3- You will have the chance to share with friend and family stateside about your trip.  Many people who want to go on a short-term mission trip get nervous when they think about raising money.  In my mind, however, this is one of the most important and strategic parts of short-term missions.  When you write letters and emails and make calls to friends and family before you go, you get to talk not just about your need for funds, but about why you are going.  This is even more true when you return.  Those that support your trip will want to see pictures of your trip and hear about what you did.  This opportunity expands even to peers at work who want to know why you took a week off of work for “church stuff.”  All of these conversations are open doors to the gospel at home when you return.  Many have been able to share Christ with friends and family at home when they return from a short-term trip.

I hope you will strongly consider giving up time to go on a short-term mission trip soon!

My Life Verse

Two verses from the book of Jeremiah have been guiding lights for me from early in my Christian life:

23 This is what the Lord says:
The wise man must not boast in his wisdom;
the strong man must not boast in his strength;
the wealthy man must not boast in his wealth.
24 But the one who boasts should boast in this, that he understands and knows Me—
that I am Yahweh, showing faithful love, justice, and righteousness on the earth,
for I delight in these things.
This is the Lord’s declaration.

Jeremiah 9:23-24

Let’s do a little hermeneutics on this passage today.

First, ten observations.

  1. God is speaking.  Jeremiah is reporting what God has said.  This is the Lord’s declaration.
  2. “Boast” is repeated three times in the negative and twice in the positive – key verb.
  3. The command to “not boast” is absolute (must not ever).
  4. Boasting in God and boasting in our wisdom, strength, and wealth are mutually exclusive.
  5. God commands mankind to boast in knowing Him as Revealed in His Word (covenant God of Israel).
  6. God reveals Himself through His works of love, justice, and righteousness on the earth.
  7. God delights in his character traits.
  8. The context before (verse 22) reminds us of the fragile nature of humanity.
  9. The context after (verse 25) teaches us about God’s coming judgment.
  10. The cultural context was a people who trusted in their own strength and riches.

Second, four interpretations.

  1. God commands His people to never trust in their own attributes, which are passing away, but to trust in His attributes.
  2. The goal of human life is not to make much of ourselves, but to know the God of the Bible in the fullness of His revelation.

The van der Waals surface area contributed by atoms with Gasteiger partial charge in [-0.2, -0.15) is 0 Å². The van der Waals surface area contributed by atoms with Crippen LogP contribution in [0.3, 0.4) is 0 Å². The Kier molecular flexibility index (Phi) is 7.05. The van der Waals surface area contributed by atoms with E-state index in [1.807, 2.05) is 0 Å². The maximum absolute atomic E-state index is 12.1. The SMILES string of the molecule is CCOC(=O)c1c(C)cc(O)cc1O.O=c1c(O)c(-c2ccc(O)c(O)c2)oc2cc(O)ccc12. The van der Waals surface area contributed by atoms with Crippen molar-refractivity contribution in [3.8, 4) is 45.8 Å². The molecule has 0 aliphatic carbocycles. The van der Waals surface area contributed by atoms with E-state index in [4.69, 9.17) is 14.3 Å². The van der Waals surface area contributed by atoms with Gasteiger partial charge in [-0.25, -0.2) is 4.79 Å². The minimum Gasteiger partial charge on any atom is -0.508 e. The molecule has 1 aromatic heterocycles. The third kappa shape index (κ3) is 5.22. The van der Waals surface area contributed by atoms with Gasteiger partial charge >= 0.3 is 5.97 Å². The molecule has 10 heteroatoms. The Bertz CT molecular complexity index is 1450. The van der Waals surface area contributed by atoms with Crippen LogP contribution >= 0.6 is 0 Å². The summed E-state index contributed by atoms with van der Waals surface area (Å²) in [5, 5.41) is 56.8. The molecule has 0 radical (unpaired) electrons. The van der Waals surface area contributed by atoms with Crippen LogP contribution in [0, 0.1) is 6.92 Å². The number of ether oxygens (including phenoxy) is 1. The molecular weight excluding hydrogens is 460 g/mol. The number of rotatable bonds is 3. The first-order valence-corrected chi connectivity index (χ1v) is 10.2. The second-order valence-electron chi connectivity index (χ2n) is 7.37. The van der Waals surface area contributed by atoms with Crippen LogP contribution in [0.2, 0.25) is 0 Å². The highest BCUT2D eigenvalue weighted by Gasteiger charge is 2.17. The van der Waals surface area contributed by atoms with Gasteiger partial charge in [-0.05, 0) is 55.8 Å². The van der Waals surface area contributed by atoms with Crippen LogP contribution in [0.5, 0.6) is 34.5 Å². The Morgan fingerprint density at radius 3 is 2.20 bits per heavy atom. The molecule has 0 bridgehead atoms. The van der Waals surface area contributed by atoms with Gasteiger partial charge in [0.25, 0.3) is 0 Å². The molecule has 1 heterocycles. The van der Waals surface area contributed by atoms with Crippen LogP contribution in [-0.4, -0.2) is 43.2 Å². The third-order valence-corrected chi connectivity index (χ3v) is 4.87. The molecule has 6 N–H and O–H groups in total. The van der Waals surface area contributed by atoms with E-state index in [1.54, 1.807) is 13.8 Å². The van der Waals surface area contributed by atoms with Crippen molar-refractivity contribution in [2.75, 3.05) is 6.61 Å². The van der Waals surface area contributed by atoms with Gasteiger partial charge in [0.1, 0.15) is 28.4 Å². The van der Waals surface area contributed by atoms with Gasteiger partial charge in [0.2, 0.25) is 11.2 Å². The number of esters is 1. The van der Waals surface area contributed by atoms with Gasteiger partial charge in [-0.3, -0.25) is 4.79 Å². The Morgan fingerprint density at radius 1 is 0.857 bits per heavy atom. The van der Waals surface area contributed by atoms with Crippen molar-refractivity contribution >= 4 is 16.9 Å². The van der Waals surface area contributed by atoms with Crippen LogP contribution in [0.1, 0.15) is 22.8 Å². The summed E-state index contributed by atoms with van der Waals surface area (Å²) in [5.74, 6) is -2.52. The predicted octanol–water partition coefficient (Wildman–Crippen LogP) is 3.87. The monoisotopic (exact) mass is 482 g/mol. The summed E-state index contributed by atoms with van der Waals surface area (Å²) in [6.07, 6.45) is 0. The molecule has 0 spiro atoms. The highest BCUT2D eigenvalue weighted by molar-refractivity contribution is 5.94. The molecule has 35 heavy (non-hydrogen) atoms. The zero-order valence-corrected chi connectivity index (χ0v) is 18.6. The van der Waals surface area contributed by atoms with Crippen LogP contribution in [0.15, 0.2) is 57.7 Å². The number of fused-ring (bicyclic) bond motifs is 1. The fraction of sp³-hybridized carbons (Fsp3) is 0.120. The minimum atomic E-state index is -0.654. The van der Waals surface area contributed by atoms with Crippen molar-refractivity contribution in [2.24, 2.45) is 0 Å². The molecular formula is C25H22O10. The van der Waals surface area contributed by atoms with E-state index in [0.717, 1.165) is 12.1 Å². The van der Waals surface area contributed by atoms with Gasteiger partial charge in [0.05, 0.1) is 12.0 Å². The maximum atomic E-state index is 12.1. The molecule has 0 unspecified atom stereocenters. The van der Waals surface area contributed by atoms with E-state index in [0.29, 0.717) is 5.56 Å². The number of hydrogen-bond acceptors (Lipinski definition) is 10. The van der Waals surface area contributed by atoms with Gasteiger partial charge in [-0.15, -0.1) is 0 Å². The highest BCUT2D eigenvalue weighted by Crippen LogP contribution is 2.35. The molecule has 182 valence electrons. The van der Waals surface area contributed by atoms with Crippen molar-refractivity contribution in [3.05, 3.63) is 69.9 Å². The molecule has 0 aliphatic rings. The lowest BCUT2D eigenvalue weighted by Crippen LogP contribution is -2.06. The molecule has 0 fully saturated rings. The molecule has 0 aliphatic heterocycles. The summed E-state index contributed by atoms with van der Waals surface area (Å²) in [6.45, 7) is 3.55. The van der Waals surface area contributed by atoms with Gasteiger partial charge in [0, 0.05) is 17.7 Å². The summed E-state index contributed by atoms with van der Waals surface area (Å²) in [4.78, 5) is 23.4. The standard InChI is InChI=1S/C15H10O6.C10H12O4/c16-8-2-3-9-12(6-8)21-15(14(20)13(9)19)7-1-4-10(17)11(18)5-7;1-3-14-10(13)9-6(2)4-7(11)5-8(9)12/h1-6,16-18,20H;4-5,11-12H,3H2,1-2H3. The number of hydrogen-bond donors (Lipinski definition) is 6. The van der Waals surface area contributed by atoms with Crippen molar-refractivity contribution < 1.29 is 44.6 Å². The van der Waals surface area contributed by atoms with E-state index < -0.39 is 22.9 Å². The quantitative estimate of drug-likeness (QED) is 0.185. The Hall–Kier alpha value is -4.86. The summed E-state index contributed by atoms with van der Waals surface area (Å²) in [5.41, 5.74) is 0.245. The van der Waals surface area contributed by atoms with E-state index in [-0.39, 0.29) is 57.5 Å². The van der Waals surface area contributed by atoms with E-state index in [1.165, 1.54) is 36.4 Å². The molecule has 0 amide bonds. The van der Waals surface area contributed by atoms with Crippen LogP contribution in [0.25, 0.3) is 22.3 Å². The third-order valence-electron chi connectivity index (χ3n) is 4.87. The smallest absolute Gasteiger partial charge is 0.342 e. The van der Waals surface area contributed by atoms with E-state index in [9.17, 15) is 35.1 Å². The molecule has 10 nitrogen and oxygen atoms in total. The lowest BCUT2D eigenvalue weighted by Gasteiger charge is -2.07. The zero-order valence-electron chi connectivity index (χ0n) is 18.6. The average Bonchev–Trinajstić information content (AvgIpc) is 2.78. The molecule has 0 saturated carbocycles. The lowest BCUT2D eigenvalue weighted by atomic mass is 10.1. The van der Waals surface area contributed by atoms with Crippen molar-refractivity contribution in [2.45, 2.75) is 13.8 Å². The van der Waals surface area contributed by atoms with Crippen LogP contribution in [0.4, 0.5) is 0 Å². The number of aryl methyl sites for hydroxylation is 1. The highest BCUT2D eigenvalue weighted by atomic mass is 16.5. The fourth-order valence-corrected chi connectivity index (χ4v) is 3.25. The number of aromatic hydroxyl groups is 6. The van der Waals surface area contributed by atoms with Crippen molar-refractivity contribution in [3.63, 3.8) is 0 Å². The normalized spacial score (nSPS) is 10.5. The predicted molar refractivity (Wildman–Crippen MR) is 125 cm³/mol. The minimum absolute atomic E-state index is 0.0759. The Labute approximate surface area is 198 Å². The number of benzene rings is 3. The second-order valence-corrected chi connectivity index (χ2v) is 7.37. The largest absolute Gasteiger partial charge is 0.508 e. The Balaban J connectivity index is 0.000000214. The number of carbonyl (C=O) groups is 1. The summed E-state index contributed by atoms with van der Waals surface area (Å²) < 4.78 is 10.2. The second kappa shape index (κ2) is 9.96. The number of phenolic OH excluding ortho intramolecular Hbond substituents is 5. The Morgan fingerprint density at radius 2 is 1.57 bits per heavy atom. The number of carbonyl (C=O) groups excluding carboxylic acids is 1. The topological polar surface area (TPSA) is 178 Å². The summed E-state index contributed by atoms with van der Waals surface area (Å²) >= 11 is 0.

3. What we boast about (with our words) reveals what we worship with our hearts.
  4. God has most fully shown His commitment to love, justice, and righteousness by sending Jesus into this world.

Third, two applications.

  1. We should spend as much time seeking to know God Almighty as we do pursuing our wisdom, strength, and wealth.
  2. As Christians, we should be marked by our praise of God instead of endless self-promotion.

I am thankful for these verses because they teach me what is important and constantly drive me back to my need for God’s grace.  I regularly miss the point of the Bible and forget that all of life is about knowing God, not boasting in myself.  What do you boast in?  Where do you look in times of trial?  What do the words of your mouth and the meditations of your heart declare?  That God is your source of refuge and strength or that you will be able to make it based on your own wisdom, strength, and wealth?

If we build the largest army and gather the largest pile of riches and earn the most degrees, but don’t know and understand the God of all armies, riches, and knowledge, we have missed everything.

Store treasures like Jeremiah 9:23-24 in your heart.  They will most certainly light your way.

The Whole Counsel (& Money)

One of the most important skills to learn in Bible-study (as a student of the Word and a teacher of the Word) is to teach everything the Bible says about a subject rather than just emphasize one thing the Bible says.  We are constantly in danger if we reduce the teaching of the Word to one sentence or principle for two reasons.

ONE, pulling biblical principles out of the narrative of the Bible can change the meaning of the passages we are teaching.  For example, if the main narrative of the Bible is that God created everything that is out of nothing for His own glory and sent His only Son to redeem and restore His creation which was broken by our rebellion, then the individual stories and principles must be put into that broader context.  If not, we will actually contradict the primary story of the Bible (you need a Savior to redeem you and the Spirit to help you) with moralistic parables about how to live moral lives without the presence and power of God.